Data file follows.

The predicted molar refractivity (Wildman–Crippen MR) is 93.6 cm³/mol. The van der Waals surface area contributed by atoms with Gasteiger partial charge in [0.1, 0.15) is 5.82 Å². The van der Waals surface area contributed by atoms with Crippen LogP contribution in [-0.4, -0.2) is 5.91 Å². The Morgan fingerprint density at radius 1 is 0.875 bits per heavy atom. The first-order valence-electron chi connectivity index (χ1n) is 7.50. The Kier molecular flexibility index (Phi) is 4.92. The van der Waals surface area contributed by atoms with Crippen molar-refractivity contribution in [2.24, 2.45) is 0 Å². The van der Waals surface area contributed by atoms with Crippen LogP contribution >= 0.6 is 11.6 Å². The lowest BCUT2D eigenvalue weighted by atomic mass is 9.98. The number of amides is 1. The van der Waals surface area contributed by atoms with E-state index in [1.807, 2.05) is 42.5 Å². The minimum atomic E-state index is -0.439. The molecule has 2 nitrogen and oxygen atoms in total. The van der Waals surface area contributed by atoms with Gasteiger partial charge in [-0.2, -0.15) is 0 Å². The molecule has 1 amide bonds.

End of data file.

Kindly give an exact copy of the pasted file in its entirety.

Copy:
The predicted molar refractivity (Wildman–Crippen MR) is 93.6 cm³/mol. The van der Waals surface area contributed by atoms with Gasteiger partial charge in [0.1, 0.15) is 5.82 Å². The van der Waals surface area contributed by atoms with Crippen LogP contribution in [-0.4, -0.2) is 5.91 Å². The Morgan fingerprint density at radius 1 is 0.875 bits per heavy atom. The first-order valence-electron chi connectivity index (χ1n) is 7.50. The Kier molecular flexibility index (Phi) is 4.92. The van der Waals surface area contributed by atoms with Crippen molar-refractivity contribution in [2.24, 2.45) is 0 Å². The van der Waals surface area contributed by atoms with Crippen LogP contribution >= 0.6 is 11.6 Å². The lowest BCUT2D eigenvalue weighted by atomic mass is 9.98. The number of amides is 1. The van der Waals surface area contributed by atoms with E-state index in [1.807, 2.05) is 42.5 Å². The minimum atomic E-state index is -0.439. The molecule has 2 nitrogen and oxygen atoms in total. The van der Waals surface area contributed by atoms with Gasteiger partial charge in [-0.2, -0.15) is 0 Å². The molecule has 1 amide bonds.